Meanwhile the 32% overdrive for this car had a major problem with the stub shafts for the three planetary gears.  All of the gears were in excellent condition, but new components had to be fabricated with hardened bushings and new needle bearings in order to restore the unique original gear set.  This was expensive, but we didn’t want to miss the opportunity to get this overdrive right for this car.

Two weeks later, the transmission and overdrive caught up to the engine and was ready to install into the car.

John Smyth has now completed the seats.  He compares his seats with a very original seat and explains the important aspects he has duplicated.

The special modifications and special treatment of the cushions is noteworthy.  David Koch from our Southern Ontario Chapter of the AHCOA was very helpful in developing the techniques required to make accurately fitting backing with the original squared cutouts.  Thanks Dave.

Having the seats completed at this point makes the final upholstery task much easier to schedule.  The seats represent such a large part of the coach trimming task.

The hood is made by Heritage Trim in British Columbia, Canada.  It will be fitted onto the car by John Smyth of Heritage Coach Trimming in Brampton, Ontario.   The colour of the hood was more of a “royal” blue, and had to be re-coloured to be a “navy” blue which is correct for the car and matches all of the vinyl and armacord for the car.   The colour change was quite significant.

Russ Bamsey is another member of AHCSO.  He specializes in rebuilding shock absorbers, and he restored the rear shocks for this car.  He told me that these early shocks have a smaller valve than the later shocks.   They can also be identified by the flat top plate. The shocks for this car were in very good shape Russ told me.  Since they were from a southern car (San Francisco area),  one of them still showed the stamped production date of April 1953.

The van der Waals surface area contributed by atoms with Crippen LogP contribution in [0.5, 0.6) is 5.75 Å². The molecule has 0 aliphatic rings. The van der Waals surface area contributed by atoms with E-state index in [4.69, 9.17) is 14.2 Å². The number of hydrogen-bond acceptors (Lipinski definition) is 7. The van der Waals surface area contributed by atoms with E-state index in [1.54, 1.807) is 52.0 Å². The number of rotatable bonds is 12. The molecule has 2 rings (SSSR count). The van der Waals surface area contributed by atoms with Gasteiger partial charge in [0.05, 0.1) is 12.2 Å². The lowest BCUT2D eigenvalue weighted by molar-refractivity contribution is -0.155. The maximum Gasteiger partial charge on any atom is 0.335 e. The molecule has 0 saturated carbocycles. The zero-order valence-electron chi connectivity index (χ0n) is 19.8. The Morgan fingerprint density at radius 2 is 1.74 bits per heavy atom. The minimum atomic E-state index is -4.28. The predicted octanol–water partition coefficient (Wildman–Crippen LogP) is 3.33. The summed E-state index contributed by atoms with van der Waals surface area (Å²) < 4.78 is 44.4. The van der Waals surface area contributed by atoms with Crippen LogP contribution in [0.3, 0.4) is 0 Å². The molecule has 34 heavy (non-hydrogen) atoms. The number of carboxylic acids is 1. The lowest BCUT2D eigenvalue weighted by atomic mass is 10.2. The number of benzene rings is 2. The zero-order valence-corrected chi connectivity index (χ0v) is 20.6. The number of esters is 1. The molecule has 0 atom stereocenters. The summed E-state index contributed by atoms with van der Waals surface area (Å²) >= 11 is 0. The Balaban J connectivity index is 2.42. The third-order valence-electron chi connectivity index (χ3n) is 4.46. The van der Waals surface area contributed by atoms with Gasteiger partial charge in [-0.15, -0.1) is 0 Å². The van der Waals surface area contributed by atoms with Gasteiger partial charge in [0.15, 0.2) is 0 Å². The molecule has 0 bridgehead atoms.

Now more of the components are assembled, and the body panels are now being placed onto the chassis for final attachment and fit-up.   The doors and the boot are fitted as the rear shroud is fastened into place with solid rivets along the back seams.

At the front end the last of the components are attached in preparation for the installation of the engine.

Chassis Identification Plate #138031 is returned to its original location on the frame.

The engine and transmission are fitted in place.  This stage was delayed while the overdrive was being repaired.  Everything went easy and the remaining engine components will be re-attached after the body painting and upholstery stages.

The early style wheels were all rebuilt and restored by Dayton Wheel.  The new tires were mounted and then installed onto the car.   For the first time in a long time, the car was back on its wheels.

The windshield frame with its new glass was fitted onto the car.  Other components such as the transmission tunnel and the hood frame were also checked for fit-up.   The car is now ready to load onto the trailer and go back to QRS for final painting.  It should be pointed out that the darker blue colour is only the primer.  The final colour is the ice blue metallic similar to the chassis.